Eventually the opposition gave in to the will of the majority in the senate. When the voting had concluded, the spending package received approval of 65 to 32, also with bipartisan support. They two houses averted the third government shutdown of 2018 a day ahead of the midnight Friday government funding deadline. It has taken Congress five stopgap measures to keep the federal government funded in just this fiscal year.

Where Will the Additional Spending Be Allocated Now?

The bill on spending increased funds to both the domestic and military programs in the U.S. The military received an additional $80 billion while domestic programs gained another $63 billion. Both amounts were above the prior budgetary cap limits.

Included in this was $71 billion for the military as war funds that are not covered by the budget caps. Added to the prior $1.2 trillion budget that ended the February shutdown, this brought the total spending bill to roughly $1.3 trillion. This graph breaks down the categories where the budget will be spent:

The spending bill provided important victories to elements in both parties. President Donald Trump received his additional military funding and $1.6 billion towards beginning to construct the border wall with Mexico that he had promised in his campaign. Democrats could claim victory in funding for child care development, building roads, battling the national opioid epidemic, and more.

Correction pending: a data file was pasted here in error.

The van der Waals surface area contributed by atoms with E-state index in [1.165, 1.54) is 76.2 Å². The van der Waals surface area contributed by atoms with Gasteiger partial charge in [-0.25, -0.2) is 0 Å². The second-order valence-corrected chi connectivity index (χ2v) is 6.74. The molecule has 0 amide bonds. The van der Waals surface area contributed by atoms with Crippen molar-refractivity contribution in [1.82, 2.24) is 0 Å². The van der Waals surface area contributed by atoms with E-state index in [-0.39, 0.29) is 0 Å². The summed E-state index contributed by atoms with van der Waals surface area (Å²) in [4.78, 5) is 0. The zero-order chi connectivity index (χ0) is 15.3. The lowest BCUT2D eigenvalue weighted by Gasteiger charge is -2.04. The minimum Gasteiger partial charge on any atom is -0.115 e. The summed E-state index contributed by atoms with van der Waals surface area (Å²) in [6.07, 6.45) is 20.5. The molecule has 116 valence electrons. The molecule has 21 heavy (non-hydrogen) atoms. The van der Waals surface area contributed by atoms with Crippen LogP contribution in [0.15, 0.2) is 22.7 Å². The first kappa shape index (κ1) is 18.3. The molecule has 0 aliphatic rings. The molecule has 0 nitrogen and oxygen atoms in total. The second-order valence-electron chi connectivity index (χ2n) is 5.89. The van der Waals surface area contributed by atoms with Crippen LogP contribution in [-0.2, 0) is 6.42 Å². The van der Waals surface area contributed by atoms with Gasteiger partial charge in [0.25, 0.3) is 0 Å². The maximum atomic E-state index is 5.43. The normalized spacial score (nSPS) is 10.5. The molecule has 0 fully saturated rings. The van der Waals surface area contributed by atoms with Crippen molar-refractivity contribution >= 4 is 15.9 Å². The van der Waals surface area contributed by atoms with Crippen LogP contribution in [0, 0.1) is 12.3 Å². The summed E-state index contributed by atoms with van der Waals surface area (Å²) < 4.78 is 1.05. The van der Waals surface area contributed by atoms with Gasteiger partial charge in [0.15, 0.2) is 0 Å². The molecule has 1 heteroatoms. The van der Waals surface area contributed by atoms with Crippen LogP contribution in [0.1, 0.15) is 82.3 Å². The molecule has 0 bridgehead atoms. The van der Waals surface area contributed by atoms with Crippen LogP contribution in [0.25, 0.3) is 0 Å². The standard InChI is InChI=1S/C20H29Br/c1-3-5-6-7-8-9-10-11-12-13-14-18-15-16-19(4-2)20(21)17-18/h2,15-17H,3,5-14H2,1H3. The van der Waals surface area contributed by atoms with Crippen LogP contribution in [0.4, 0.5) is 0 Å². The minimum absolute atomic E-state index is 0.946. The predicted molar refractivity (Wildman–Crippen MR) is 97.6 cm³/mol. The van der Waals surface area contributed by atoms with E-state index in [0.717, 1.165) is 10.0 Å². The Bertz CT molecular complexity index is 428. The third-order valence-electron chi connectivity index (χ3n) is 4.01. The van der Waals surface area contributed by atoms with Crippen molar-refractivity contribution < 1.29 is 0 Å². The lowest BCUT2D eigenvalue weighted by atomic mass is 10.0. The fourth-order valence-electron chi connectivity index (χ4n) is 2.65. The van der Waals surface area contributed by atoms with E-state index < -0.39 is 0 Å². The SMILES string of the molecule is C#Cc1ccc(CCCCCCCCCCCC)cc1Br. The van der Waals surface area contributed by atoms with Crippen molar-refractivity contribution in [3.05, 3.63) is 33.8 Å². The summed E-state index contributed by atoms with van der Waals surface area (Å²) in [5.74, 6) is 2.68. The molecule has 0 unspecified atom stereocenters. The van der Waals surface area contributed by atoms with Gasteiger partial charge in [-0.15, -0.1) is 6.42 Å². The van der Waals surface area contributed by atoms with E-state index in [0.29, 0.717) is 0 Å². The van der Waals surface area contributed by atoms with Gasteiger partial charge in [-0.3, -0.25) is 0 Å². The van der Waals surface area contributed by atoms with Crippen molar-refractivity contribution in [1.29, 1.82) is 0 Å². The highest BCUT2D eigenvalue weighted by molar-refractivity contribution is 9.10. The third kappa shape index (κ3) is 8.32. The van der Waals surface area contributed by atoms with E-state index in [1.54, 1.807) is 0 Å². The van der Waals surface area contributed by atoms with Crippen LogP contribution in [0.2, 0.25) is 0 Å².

Omnibus Bill Became A Necessary Spending Compromise

In order to for the omnibus bill to gather the support it required, it had to be a compromise that both parties could support. Legislative Director Marc Short of the White House explained this result, with:

“I can't sit here and tell you and your viewers that we love everything in the bill. But we think that we got many of our priorities funded.”

Compromise across the aisle became necessary because Republican leaders could not get all of their financially conservative members on board with the bill. To encourage additional support for it, they concentrated their efforts on the military spending which factors in heavily to the Republican idea of national security. Despite this, a total of 90 Republicans in the House and 24 in the senate could not vote for it.

A great number of these members were part of the financial conservative movement called the House Freedom Caucus. They had stymied the governing leadership in their efforts to control the party. To try to win over wavering lawmakers, House Speaker Paul Ryan urged his members to:

“Vote yes for our military. Vote yes for the safety and the security of this country.”

Securing a compromise with bipartisan support became necessary because of this. The democrats were able to get additional spending measures built into the bill as a result. Chuck Schumer the Senate Minority Leader opined about the final compromise: